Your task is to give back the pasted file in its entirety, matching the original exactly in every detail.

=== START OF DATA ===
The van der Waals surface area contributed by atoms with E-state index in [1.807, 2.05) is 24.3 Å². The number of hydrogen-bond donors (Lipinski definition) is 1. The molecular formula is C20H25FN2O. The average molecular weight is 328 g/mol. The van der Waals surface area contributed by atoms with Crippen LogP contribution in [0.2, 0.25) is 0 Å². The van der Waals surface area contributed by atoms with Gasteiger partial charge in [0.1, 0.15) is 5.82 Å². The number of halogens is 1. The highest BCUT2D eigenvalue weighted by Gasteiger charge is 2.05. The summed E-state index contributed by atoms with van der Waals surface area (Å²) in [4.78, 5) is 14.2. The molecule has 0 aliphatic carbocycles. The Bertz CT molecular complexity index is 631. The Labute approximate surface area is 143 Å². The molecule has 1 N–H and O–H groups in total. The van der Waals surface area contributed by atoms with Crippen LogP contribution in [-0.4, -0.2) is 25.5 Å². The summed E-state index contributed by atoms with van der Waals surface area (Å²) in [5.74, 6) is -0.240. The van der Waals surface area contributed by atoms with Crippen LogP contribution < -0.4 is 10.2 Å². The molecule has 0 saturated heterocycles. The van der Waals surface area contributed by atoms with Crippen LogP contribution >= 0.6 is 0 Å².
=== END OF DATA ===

The van der Waals surface area contributed by atoms with E-state index in [1.807, 2.05) is 24.3 Å². The number of hydrogen-bond donors (Lipinski definition) is 1. The molecular formula is C20H25FN2O. The average molecular weight is 328 g/mol. The van der Waals surface area contributed by atoms with Crippen LogP contribution in [0.2, 0.25) is 0 Å². The van der Waals surface area contributed by atoms with Gasteiger partial charge in [0.1, 0.15) is 5.82 Å². The number of halogens is 1. The highest BCUT2D eigenvalue weighted by Gasteiger charge is 2.05. The summed E-state index contributed by atoms with van der Waals surface area (Å²) in [4.78, 5) is 14.2. The molecule has 0 aliphatic carbocycles. The Bertz CT molecular complexity index is 631. The Labute approximate surface area is 143 Å². The molecule has 1 N–H and O–H groups in total. The van der Waals surface area contributed by atoms with Crippen LogP contribution in [-0.4, -0.2) is 25.5 Å². The summed E-state index contributed by atoms with van der Waals surface area (Å²) in [5.74, 6) is -0.240. The van der Waals surface area contributed by atoms with Crippen LogP contribution < -0.4 is 10.2 Å². The molecule has 0 saturated heterocycles. The van der Waals surface area contributed by atoms with Crippen LogP contribution >= 0.6 is 0 Å².